International Journal of Computer Applications Technology and Research

Volume 3– Issue 9, 600 - 603, 2014
www.ijcat.com 600

The Impact of Mobility Models on the Performance of
AODV, DSR and LAR Routing Protocols

Veena Garg
Samsung Research Institute
Noida, India


Poonam Mittal
Department of Computer Engineering
YMCA University
Faridabad, India

Abstract: MANETs are the collection of wireless nodes that can dynamically form a network anytime and anywhere to exchange
information without using any pre-existing infrastructure. There are some challenges that make the design of mobile ad hoc network
routing protocols a tough task. Firstly, in mobile ad hoc networks, node mobility causes frequent topology changes and network
partitions. Secondly, because of the variable and unpredictable capacity of wireless links, packet losses may happen frequently.
Moreover, the broadcast nature of wireless medium introduces the hidden terminal and exposed terminal problems. Additionally,
mobile nodes have restricted power, computing and bandwidth resources and require effective routing schemes. The highly dynamic
nature of MANET coupled with limited bandwidth and battery power imposes severe restrictions on routing protocols especially on
achieving the routing stability. Due to all these constraints, designing of a routing protocol is still a challenging task for researchers. In
this paper an attempt has been made to evaluate and compare the impact of different mobility models on the performance of three most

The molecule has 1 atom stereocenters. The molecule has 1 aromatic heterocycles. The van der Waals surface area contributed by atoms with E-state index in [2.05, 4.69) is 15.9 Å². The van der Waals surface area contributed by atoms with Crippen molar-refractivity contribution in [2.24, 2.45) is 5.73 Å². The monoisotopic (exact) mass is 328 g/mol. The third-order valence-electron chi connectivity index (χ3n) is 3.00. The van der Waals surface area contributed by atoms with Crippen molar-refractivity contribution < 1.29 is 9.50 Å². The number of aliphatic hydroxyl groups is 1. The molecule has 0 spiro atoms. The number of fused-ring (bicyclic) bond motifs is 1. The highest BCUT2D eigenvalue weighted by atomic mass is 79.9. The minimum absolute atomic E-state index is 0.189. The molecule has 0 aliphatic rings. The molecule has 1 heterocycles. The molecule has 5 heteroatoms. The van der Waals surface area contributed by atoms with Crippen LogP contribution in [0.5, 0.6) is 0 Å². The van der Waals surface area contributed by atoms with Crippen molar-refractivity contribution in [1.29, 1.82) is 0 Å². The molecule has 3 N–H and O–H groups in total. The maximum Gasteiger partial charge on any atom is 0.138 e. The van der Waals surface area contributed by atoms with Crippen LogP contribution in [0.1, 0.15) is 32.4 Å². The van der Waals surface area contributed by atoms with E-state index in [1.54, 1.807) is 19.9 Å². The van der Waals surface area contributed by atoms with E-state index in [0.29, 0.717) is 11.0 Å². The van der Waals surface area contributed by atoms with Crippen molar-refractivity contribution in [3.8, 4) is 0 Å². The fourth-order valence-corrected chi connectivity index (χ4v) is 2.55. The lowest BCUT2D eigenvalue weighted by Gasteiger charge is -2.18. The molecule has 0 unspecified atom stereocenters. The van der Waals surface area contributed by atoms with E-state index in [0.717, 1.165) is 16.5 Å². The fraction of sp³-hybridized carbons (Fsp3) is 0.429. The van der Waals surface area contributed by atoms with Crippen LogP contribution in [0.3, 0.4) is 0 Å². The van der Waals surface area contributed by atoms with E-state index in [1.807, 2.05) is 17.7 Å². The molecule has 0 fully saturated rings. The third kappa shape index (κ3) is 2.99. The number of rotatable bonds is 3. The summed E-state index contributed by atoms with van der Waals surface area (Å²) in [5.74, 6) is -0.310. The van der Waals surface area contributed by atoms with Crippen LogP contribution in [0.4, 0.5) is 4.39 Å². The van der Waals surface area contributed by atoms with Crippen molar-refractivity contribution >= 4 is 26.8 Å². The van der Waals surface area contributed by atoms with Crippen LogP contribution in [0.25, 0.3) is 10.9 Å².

commonly used on-demands routing protocols named as AODV, DSR and LAR. The performance of these routing protocols has been
simulated using QualNet 5.0 simulator.

Keywords: MANET, Ad hoc networks, Routing Protocols, Network simulation, Mobility models

1. INTRODUCTION
A Mobile ad hoc network [1][2] is a group of wireless mobile
computers (or nodes); in which nodes collaborate by
forwarding packets for each other to allow them to
communicate outside range of direct wireless transmission.
Ad hoc networks require no centralized administration or
fixed network infrastructure such as base stations or access
points.
Traditional table-driven routing approach was used in which
tables are created at each node and when a node wishes to
communicate with a distant node that is not within its vicinity
the node consults its routing table and routes the packet
accordingly. The protocols based on the above mechanism
such as DSDV and CGSR consumes large memory and
significant control overhead is consumed in maintaining
tables which can be bearable in wired network but in case of
wireless networks like MANETs this approach is not feasible
due to above mentioned constraints.
The second method of routing is on demand. These protocols
start to set up routes on-demand. The routing protocol will try
to establish such a route, whenever any node wants to initiate
communication with another node to which it has no route.